Stick to the Movies, Tom

When film star Brooke Shield's story of her postpartum depression was revealed in her book Down Came the Rain last year, many hoped the world would take note and realize that such a reaction was not a myth, but a very real affliction suffered by women.

Then along came Mr. "I-Know-Everything-About-Everything" — the actor Tom Cruise — displaying his vast knowledge of religion, Ritalin, psychiatry, even what he called the ridiculous use of medications to treat postpartum depression.

Finally, however, Cruise decided to express regret for berating Shields for using medications to help tame her depression. He was wrong, he suggested. (And if he got his comeuppance with the news last week that Paramount Pictures was ending its longtime relationship with him, in part because of his earlier comments, so be it.)

It's about time, say local experts, regarding his apology.

"Postpartum depression is common and treatable, and not a myth at all. And having postpartum depression does not mean that you're not a good mother," says Sandra Wolf, M.D., of the department of OB/GYN at Drexel College of Medicine. "In fact, it is probably one of the most common complications of pregnancy, and occurs in just about 10 percent of women, meaning that close to 500,000 women will be affected by it."

Robert I. Michaelson, M.D., a surgeon in the department of OB/GYN at Abington Memorial Hospital, agrees: "Postpartum depression is a real disorder, not just something in a woman's mind. Unfortunately, expectations are that if a woman has a healthy baby, then she should be happy and fine, but that is, as we know, not always the case. Even with all that she can still exhibit all the symptoms of depression."

Women with postpartum depression may have a disturbance in sleep or eating habits. They may feel restless, anxious and sad. They may have feelings of guilt, decreased energy and a lack of motivation, as well as a sense of worthlessness.

Researchers aren't quite sure what causes postpartum depression, but believe that the dramatic shifts in hormone levels during pregnancy and immediately afterward may result in chemical changes in the brain leading to the condition.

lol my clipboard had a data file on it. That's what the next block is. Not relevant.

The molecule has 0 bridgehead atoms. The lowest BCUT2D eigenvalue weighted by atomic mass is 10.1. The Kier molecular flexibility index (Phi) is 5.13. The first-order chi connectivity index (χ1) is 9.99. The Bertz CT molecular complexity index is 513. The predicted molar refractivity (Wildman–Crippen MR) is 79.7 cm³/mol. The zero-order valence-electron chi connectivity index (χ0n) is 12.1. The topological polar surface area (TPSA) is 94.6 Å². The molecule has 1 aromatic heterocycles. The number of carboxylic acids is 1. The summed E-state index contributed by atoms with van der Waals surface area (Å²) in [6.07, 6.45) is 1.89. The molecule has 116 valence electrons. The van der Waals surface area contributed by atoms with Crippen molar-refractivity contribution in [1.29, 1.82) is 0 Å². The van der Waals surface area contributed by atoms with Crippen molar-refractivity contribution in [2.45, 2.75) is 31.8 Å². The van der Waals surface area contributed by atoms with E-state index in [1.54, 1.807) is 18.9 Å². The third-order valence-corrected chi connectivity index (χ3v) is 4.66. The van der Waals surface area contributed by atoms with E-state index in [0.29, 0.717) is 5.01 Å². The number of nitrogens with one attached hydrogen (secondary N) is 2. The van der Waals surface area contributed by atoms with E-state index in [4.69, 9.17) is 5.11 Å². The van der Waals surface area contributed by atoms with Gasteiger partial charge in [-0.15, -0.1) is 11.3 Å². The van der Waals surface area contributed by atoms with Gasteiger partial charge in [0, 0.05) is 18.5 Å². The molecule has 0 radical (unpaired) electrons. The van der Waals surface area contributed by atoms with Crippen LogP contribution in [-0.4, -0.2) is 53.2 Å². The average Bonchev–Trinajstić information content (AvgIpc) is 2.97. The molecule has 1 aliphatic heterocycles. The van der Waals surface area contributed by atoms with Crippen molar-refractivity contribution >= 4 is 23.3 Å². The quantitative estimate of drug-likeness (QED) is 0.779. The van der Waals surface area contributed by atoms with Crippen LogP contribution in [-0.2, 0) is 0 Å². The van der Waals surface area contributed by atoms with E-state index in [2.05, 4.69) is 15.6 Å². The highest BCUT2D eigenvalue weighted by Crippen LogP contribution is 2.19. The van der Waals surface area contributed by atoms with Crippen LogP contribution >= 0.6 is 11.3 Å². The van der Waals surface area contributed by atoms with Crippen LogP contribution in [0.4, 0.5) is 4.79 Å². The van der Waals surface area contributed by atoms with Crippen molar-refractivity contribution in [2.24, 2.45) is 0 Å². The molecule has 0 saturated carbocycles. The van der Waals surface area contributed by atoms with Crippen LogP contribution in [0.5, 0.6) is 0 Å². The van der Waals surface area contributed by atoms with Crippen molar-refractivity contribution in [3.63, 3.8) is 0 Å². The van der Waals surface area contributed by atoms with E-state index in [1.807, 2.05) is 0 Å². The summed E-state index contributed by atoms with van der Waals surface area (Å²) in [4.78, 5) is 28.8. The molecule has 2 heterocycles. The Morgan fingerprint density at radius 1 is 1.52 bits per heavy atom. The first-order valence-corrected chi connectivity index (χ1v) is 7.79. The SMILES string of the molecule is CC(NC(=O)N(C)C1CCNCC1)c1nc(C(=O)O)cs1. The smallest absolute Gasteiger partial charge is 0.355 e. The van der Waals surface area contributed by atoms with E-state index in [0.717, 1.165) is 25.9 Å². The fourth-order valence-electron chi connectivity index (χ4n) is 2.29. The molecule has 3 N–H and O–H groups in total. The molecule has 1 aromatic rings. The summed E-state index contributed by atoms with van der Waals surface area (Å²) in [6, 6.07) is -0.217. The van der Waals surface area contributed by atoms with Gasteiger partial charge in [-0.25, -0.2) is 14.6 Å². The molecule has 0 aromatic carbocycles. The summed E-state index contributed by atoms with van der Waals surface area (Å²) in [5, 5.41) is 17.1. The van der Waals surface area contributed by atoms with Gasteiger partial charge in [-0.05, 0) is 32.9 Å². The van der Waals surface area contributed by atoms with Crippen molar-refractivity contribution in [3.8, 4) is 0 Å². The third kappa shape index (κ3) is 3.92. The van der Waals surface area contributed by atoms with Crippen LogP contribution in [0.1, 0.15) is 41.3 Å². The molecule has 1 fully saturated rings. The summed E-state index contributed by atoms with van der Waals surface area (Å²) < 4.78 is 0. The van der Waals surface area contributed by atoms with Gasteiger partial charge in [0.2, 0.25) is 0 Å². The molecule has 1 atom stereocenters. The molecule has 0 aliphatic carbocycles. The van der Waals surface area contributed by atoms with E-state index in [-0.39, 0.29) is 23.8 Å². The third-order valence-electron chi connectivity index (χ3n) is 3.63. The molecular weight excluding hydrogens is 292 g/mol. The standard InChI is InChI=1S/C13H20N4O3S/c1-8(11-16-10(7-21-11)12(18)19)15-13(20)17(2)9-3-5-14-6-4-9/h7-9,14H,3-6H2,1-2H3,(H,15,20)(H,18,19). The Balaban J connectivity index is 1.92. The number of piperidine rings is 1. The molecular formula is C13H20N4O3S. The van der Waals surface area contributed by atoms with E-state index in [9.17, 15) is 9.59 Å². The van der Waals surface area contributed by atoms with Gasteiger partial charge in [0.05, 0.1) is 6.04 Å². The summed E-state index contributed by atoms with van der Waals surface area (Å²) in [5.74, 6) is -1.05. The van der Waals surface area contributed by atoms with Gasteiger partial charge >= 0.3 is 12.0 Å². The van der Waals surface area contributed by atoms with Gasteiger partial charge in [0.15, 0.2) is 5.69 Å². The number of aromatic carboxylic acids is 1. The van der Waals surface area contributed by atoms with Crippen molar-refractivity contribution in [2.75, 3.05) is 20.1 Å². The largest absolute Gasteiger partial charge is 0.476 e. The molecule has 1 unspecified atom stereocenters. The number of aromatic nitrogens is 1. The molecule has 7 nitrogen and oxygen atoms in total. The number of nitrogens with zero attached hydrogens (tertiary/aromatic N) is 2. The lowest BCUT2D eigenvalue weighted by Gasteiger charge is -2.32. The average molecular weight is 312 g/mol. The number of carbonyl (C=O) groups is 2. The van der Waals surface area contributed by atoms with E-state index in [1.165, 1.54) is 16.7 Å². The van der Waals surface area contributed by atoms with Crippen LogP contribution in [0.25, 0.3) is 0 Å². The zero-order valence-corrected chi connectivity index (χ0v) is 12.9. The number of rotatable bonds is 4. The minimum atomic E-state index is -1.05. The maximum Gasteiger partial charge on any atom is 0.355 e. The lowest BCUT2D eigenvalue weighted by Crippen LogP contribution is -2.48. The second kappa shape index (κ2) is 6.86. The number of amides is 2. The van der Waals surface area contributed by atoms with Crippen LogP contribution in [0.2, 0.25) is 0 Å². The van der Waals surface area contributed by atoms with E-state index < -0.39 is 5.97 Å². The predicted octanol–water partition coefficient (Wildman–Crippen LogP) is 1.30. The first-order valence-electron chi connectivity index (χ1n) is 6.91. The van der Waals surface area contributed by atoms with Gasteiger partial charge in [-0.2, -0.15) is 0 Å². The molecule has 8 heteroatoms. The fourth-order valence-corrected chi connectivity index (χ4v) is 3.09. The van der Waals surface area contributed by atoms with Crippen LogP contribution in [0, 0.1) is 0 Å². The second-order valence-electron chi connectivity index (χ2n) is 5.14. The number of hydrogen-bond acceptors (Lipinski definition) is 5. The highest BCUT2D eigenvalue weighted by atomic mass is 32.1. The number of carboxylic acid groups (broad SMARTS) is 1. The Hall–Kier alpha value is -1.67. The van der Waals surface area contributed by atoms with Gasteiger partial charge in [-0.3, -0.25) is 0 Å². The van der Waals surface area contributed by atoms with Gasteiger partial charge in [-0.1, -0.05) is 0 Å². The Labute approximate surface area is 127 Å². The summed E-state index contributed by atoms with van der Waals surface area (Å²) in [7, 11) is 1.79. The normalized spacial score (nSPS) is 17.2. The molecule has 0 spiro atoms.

"It's what we call multi-factorial," explains Wolf, "meaning there's not one thing that causes it. Since the hormones drop off so suddenly right after delivery, we've looked at that for years as a causative agent. We haven't been able to link any of those hormone changes specifically with postpartum, but we do know there's a genetic susceptibility to depression, and that along with any major life event — such as childbirth, and probably an association with some of the hormonal changes or at least a sensitivity to them — may explain why some women have postpartum depression and others don't."

But, says Michaelson, the good news is that postpartum depression is an illness that can be successfully treated with medicine and therapy, regardless of the musings of Tom Cruise.

"Women treated with antidepressants and talk therapy usually show marked improvement, and researchers are making strides in developing better medications to treat the illness by targeting the chemical pathways," he notes.

Additionally, says Michaelson, "we have to be on the lookout for it, and when we know certain of our patients are at risk, we have to be especially vigilant. There are also some screening tests that are available."

Indeed, at Drexel, Wolf — who is also medical director of the Ambulatory Unit, where residents see their patients — helps teach the residents what to look for when seeing pregnant women.

The Warning Signs
As she explains: "We teach them to look for certain risk factors, such as a previous bout with postpartum depression, and addressing that all through the pregnancy.

"We also discuss with them options for treatment, so that if they suspect that their patients might be at an increased risk for whatever reason — family stress, history of depression in the family, whatever — to know how to monitor the patient more closely. Or, in severe cases, to start the patient on medication right away."

The bottom line, the doctors agree, is that postpartum depression is common and treatable.

The best way to handle it? All say to have a health-care provider recommend medications, a therapist or support groups that can all help.

Concludes Wolf: "A good support system — from family, friends or a group — is critical in helping the woman become the mother she always hoped to be." 



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